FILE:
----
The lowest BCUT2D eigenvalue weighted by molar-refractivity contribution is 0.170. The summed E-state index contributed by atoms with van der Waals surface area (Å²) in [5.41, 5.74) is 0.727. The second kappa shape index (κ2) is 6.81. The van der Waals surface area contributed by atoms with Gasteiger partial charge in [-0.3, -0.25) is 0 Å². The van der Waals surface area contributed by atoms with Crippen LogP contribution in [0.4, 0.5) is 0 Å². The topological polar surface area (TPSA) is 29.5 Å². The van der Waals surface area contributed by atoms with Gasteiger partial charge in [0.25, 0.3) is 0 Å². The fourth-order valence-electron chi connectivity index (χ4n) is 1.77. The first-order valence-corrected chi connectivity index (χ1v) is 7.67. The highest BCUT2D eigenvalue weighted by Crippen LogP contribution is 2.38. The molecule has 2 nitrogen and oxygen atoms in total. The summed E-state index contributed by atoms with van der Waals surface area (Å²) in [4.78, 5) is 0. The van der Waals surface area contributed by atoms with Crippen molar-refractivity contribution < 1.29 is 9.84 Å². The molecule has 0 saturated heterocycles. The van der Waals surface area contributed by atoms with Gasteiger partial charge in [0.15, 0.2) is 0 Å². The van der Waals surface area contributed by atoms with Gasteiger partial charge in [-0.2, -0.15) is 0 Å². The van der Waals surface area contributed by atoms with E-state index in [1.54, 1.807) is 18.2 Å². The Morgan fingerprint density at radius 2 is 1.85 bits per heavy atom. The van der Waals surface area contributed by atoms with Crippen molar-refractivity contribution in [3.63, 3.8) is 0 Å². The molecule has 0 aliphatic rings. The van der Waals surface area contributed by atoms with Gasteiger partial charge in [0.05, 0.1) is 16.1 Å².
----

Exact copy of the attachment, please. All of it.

The lowest BCUT2D eigenvalue weighted by molar-refractivity contribution is 0.170. The summed E-state index contributed by atoms with van der Waals surface area (Å²) in [5.41, 5.74) is 0.727. The second kappa shape index (κ2) is 6.81. The van der Waals surface area contributed by atoms with Gasteiger partial charge in [-0.3, -0.25) is 0 Å². The van der Waals surface area contributed by atoms with Crippen LogP contribution in [0.4, 0.5) is 0 Å². The topological polar surface area (TPSA) is 29.5 Å². The van der Waals surface area contributed by atoms with Gasteiger partial charge in [0.25, 0.3) is 0 Å². The fourth-order valence-electron chi connectivity index (χ4n) is 1.77. The first-order valence-corrected chi connectivity index (χ1v) is 7.67. The highest BCUT2D eigenvalue weighted by Crippen LogP contribution is 2.38. The molecule has 2 nitrogen and oxygen atoms in total. The summed E-state index contributed by atoms with van der Waals surface area (Å²) in [4.78, 5) is 0. The van der Waals surface area contributed by atoms with Crippen molar-refractivity contribution < 1.29 is 9.84 Å². The molecule has 0 saturated heterocycles. The van der Waals surface area contributed by atoms with Gasteiger partial charge in [0.15, 0.2) is 0 Å². The van der Waals surface area contributed by atoms with Gasteiger partial charge in [-0.2, -0.15) is 0 Å². The van der Waals surface area contributed by atoms with E-state index in [1.54, 1.807) is 18.2 Å². The Morgan fingerprint density at radius 2 is 1.85 bits per heavy atom. The van der Waals surface area contributed by atoms with Crippen molar-refractivity contribution in [3.63, 3.8) is 0 Å². The molecule has 0 aliphatic rings. The van der Waals surface area contributed by atoms with Gasteiger partial charge in [0.05, 0.1) is 16.1 Å².